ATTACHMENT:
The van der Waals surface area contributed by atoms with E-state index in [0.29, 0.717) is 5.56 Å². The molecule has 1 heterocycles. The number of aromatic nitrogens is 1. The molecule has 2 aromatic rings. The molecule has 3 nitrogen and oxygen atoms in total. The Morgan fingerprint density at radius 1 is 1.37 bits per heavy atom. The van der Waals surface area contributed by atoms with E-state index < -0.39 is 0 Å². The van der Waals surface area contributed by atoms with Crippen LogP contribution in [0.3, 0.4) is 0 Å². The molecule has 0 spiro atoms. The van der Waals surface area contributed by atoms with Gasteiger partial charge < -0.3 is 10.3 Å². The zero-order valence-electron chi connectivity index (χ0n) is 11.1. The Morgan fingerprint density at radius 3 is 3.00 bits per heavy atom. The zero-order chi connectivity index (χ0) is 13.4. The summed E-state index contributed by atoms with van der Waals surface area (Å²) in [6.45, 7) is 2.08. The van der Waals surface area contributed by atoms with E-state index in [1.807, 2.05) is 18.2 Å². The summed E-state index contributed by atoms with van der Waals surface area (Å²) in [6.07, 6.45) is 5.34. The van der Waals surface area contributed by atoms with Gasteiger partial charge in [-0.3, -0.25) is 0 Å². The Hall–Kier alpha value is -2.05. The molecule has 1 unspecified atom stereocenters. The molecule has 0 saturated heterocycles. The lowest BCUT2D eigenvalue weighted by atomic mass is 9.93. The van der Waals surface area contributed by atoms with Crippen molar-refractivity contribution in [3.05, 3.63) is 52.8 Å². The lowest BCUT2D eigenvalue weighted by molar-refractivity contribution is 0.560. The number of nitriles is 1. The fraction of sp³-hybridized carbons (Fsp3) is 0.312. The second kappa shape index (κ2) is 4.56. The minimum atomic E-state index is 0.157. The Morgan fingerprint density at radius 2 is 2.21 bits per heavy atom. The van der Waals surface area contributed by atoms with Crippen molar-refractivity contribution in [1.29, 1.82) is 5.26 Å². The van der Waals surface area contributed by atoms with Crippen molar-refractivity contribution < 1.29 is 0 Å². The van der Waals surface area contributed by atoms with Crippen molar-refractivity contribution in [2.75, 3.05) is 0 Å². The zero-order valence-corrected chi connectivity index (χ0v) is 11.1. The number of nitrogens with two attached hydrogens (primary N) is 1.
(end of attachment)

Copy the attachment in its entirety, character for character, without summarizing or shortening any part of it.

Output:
The van der Waals surface area contributed by atoms with E-state index in [0.29, 0.717) is 5.56 Å². The molecule has 1 heterocycles. The number of aromatic nitrogens is 1. The molecule has 2 aromatic rings. The molecule has 3 nitrogen and oxygen atoms in total. The Morgan fingerprint density at radius 1 is 1.37 bits per heavy atom. The van der Waals surface area contributed by atoms with E-state index < -0.39 is 0 Å². The van der Waals surface area contributed by atoms with Crippen LogP contribution in [0.3, 0.4) is 0 Å². The molecule has 0 spiro atoms. The van der Waals surface area contributed by atoms with Gasteiger partial charge < -0.3 is 10.3 Å². The zero-order valence-electron chi connectivity index (χ0n) is 11.1. The Morgan fingerprint density at radius 3 is 3.00 bits per heavy atom. The zero-order chi connectivity index (χ0) is 13.4. The summed E-state index contributed by atoms with van der Waals surface area (Å²) in [6.45, 7) is 2.08. The van der Waals surface area contributed by atoms with E-state index in [1.807, 2.05) is 18.2 Å². The summed E-state index contributed by atoms with van der Waals surface area (Å²) in [6.07, 6.45) is 5.34. The van der Waals surface area contributed by atoms with Gasteiger partial charge in [-0.3, -0.25) is 0 Å². The Hall–Kier alpha value is -2.05. The molecule has 1 unspecified atom stereocenters. The molecule has 0 saturated heterocycles. The lowest BCUT2D eigenvalue weighted by atomic mass is 9.93. The van der Waals surface area contributed by atoms with Crippen molar-refractivity contribution in [3.05, 3.63) is 52.8 Å². The lowest BCUT2D eigenvalue weighted by molar-refractivity contribution is 0.560. The number of nitriles is 1. The fraction of sp³-hybridized carbons (Fsp3) is 0.312. The second kappa shape index (κ2) is 4.56. The minimum atomic E-state index is 0.157. The Morgan fingerprint density at radius 2 is 2.21 bits per heavy atom. The van der Waals surface area contributed by atoms with Crippen molar-refractivity contribution in [1.29, 1.82) is 5.26 Å². The van der Waals surface area contributed by atoms with Crippen molar-refractivity contribution < 1.29 is 0 Å². The van der Waals surface area contributed by atoms with Crippen molar-refractivity contribution in [2.75, 3.05) is 0 Å². The zero-order valence-corrected chi connectivity index (χ0v) is 11.1. The number of nitrogens with two attached hydrogens (primary N) is 1.